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April 27, 2000


Academic physicians should be all 3: teachers, clinicians, researchers

To the editor:

I may have lied to my 6-year- old daughter. At bedtime the other night, she asked, "Daddy I don't know if I want to be a doctor, a teacher or a mother. Can I be all three?" I replied with a definite "yes" citing a number of colleagues, including several of her playmates' parents, who heal, teach and do outstanding research in their profession.

But, I may have to retract that based on the April 13 issue of the University Times. You quote Jeffrey Romoff as saying, "It is no longer feasible to do what academic physicians always thought and hoped that they could do, which is to be a good teacher, a good researcher and a good clinician. It's not only not feasible. It's actually bad."

Dr. Romoff asserts that in surgery I would want "the guy who's doing this [operation] five days a week [to the exclusion of research and teaching], who lives and breathes the procedure you're going through." Well maybe, if that is what makes him a better doctor.

But I also want him to be sure this is the best procedure for me and his is the best technique available. Furthermore, if he is indeed the 'best guy for the job' today, but if I need the procedure five years from now and he is unavailable, I want to be sure that he has transferred his skill to other competent physicians.

In fact, 20 years from now, I want that doctor — not the lab guy who never operates in the clinic because he was pegged as a "researcher," nor his colleague who was only a "teacher" — to have the freedom and the incentive to instruct my daughter so that she can be the best person for the job.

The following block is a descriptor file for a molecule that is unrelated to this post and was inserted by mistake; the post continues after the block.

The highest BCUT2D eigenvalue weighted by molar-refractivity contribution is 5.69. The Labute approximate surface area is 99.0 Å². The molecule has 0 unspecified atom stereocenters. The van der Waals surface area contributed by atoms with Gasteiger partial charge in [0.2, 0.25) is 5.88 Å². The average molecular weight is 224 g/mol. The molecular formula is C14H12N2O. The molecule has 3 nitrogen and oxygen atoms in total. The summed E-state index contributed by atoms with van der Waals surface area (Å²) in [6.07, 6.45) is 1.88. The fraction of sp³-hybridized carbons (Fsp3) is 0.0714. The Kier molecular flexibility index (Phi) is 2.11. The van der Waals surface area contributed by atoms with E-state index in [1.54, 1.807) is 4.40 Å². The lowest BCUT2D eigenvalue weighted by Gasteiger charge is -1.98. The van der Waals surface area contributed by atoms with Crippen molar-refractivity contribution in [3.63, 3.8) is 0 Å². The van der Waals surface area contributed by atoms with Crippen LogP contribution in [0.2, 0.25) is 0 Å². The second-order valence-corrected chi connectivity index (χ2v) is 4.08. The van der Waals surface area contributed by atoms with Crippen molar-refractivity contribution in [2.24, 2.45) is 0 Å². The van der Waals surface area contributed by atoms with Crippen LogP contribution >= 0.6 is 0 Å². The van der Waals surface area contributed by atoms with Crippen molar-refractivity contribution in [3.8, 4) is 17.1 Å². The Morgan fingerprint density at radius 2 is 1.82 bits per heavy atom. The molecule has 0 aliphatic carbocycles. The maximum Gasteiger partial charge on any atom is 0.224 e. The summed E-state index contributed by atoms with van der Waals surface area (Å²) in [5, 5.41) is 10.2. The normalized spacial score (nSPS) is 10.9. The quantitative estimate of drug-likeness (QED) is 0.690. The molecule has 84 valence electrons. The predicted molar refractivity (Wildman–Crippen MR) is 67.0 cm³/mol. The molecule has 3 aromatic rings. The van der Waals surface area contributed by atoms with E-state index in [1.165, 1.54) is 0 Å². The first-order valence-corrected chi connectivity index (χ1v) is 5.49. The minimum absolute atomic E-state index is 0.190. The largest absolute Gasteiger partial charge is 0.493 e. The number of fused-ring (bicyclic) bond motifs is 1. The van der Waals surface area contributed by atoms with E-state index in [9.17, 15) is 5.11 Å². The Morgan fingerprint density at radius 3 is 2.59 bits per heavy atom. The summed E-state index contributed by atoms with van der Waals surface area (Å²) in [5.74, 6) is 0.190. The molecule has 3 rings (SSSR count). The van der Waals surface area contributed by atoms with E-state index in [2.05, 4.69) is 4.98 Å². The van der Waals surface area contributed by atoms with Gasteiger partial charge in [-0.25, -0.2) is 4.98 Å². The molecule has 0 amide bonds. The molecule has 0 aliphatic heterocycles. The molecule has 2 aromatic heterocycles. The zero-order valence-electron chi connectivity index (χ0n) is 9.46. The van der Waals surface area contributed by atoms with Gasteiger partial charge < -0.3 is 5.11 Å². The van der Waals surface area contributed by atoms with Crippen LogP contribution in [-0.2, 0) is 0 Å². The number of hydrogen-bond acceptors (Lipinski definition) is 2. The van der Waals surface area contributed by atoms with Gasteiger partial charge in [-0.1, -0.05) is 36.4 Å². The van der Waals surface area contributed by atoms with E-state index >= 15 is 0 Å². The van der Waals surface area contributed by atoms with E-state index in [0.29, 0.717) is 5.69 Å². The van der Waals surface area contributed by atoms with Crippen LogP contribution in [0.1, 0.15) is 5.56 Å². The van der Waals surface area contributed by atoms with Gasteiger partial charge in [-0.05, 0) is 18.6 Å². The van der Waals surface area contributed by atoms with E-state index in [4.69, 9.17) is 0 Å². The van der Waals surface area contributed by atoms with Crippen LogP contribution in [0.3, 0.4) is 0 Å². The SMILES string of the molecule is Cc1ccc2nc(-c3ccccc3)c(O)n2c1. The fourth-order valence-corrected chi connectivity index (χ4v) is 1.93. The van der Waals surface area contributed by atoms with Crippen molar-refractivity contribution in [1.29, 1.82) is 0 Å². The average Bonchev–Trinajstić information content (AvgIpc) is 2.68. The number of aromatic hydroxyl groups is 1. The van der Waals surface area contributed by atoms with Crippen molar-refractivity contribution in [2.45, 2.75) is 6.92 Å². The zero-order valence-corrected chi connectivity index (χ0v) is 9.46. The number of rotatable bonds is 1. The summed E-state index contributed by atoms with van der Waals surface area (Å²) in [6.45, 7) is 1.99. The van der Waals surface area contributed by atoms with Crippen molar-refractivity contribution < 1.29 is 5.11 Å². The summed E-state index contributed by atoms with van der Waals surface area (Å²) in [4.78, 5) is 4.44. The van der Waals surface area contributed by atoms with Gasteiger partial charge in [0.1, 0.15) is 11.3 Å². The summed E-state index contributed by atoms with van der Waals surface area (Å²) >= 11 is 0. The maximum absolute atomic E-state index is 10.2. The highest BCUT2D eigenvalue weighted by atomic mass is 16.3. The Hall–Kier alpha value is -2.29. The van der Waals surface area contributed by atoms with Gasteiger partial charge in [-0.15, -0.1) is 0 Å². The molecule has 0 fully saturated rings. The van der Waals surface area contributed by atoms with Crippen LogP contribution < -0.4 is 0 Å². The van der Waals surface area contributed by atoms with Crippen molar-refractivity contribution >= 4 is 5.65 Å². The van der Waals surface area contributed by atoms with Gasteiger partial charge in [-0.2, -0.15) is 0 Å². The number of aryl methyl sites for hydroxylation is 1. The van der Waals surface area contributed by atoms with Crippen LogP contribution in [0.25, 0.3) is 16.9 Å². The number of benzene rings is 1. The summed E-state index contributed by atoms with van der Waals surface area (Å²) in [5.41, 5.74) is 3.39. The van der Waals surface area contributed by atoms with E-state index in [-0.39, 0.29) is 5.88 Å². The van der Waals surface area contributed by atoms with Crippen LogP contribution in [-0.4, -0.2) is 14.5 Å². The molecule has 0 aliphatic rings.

Perhaps giving our physicians more time to earn tenure is a step in the right direction. Perhaps the medical system needs to offer physicians more creative scheduling involving three-year rotations of research, teaching and clinic priorities. To be true to our mission, we must pursue ways to help willing physicians to achieve our vision of ourselves on an individual as well as corporate level.

It seems to me a great folly (however profitable it may seem in the short run) to resign ourselves to a vision of individuals who are either researchers, teachers or clinicians but not all three. We need to accept an integrated view of each academic physician: that he or she be a good teacher, researcher and clinician.

It's not only necessary, it's actually good. If we can't see our way clear to believe that, let's just call this the "PMC Health System" and give the "U" to a more daring institution that can offer a definite "yes" to our children as they look toward their role in the future.

Charles J. George


Childhood Depression Studies

Western Psychiatric Institute and Clinic

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